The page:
What is Statute of Limitations?

Each state has a time limit, called a statute of limitations, as to when a small claims case may be filed. Before filing your case, be sure that the time limit for doing so has not expired. If it has, you cannot file your case. If, for example, a friend has owed you a sum of money for the last five years, but the statute of limitations for bringing a suit to recover your money in your state is four years, you cannot file a small claim for the sum you're owed.

Time limits differ by state depending on the type of claim. The time limit for a contract case begins when the contract is breached or broken. For a personal injury or property damage case, it's the date the injury or damage occurs. The statute of limitations for written contract disputes is often longer than for personal injury claims. See the chart below for the statute of limitations, listed in numbers of years, for the four most common categories under which your claim may fall.

Statute of Limitations in Years

State

Written Contracts

Oral Contracts

Personal Injury

Property Damage
Personal/Real Estate

Alabama

6

6

2

6

 

Alaska

3

3

2

2

6

Arizona

6

3

2

2

 

Arkansas

5

3

3

3

 

California

4

2

2

3

 

Colorado*

6

6

2

2

 

Connecticut

6

3

2

2

 

Delaware

3

3

2

2

 

District of Columbia

3

3

3

3

 

Florida

5

4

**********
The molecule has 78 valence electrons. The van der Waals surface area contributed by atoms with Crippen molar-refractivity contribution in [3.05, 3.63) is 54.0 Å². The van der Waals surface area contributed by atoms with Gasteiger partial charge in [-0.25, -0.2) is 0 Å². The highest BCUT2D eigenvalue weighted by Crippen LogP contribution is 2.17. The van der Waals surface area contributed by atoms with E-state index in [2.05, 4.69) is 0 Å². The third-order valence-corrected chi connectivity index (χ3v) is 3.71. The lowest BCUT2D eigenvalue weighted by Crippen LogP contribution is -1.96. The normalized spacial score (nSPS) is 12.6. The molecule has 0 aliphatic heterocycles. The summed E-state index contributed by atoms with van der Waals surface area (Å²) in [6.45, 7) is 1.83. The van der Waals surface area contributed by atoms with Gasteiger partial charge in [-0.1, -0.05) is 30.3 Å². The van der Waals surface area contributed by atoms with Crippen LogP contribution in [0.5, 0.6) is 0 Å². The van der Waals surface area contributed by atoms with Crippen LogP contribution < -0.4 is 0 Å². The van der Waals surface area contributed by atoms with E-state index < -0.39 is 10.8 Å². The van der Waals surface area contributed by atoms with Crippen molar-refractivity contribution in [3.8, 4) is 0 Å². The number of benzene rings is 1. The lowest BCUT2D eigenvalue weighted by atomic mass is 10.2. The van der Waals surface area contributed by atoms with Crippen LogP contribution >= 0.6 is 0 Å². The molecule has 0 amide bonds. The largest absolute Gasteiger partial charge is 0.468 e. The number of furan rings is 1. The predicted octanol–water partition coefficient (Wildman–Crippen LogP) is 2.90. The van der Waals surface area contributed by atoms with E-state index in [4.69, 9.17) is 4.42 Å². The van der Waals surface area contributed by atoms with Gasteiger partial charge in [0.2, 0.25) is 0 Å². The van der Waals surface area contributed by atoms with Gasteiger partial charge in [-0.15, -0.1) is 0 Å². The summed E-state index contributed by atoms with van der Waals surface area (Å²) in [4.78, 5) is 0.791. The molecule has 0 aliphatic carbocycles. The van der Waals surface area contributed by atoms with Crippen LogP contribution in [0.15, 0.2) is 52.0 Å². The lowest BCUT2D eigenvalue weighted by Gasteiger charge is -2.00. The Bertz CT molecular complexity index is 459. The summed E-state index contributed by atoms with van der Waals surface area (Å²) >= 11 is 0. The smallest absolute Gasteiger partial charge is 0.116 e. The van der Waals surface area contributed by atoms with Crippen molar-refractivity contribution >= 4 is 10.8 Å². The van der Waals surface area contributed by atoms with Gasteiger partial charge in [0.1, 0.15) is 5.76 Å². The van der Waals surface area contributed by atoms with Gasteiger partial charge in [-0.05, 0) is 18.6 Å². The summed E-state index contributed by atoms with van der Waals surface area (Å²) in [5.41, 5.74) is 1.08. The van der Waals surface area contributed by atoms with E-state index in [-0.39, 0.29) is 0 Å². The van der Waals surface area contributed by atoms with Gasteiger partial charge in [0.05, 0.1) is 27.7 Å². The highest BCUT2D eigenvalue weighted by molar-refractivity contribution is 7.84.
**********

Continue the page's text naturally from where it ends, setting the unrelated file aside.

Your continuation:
4

4

 

Georgia

6

4

2

4

 

Hawaii

6

6

2

2

 

Idaho

5

4

2

3

 

Illinois

10

5

2

5

 

Indiana

10

6

2

2

6

Iowa

10

5

2

5

 

Kansas

5

3

2

2

 

Kentucky

15

5

1

2

5

Louisiana

10

10

1

1

 

Maine

6

6

6

6

 

Maryland

3

3

3

3

 

Massachusetts

6

6

3

3

 

Michigan

6

6

3

3

 

Minnesota

6

6

2

6

 

Mississippi

3

3

3

3

 

Missouri

5

5

5

5

 

Montana

8

5

3

2

 

Nebraska

5

4

4

4

 

Nevada

6

4

2

3

 

New Hampshire

3

3

3

3

 

New Jersey

6

6

2

6

 

New Mexico

6

4

3

4

 

New York

6

6

3

3

 

North Carolina

3

3

3

3

 

North Dakota

6

6

6

6

 

Ohio

15

6

2

4

2

Oklahoma

5

3

2

2

 

Oregon

6

6

2

6

 

Pennsylvania

4

4

2

2

 

Rhode Island

10

10

3

10

 

South Carolina

3

3

3

3

 

South Dakota

6

6

3

6

 

Tennessee

6

6

1

3

 

Texas

4

4

2

2

 

Utah

6

4

4

3

 

Vermont

6

6

3

3

 

Virginia

5

3

2

5

 

Washington

6

3

3

3

 

West Virginia

10

5

2

2

 

Wisconsin

6

6

3

6

 

Wyoming

10

8

4

4

 

*The statue of limitations for cases involving motor vehicle repair, tort actions such as those based on assault or battery, or security deposits in which triple damages are being sought is 1 year. The SOL for bad check cases in which triple damages are being sought or any type of action against health care providers, hospitals, pharmacies, dentists, optometrists and veterinarians is 2 years. The SOL on contract cases, actions involving bodily injury or property damage arising out of a motor vehicle accident, and those alleging fraud or misrepresentation is 3 years. The SOL on actions to recover bad debts or unpaid loans or for bad checks where triple damages are not being sought is 6 years.

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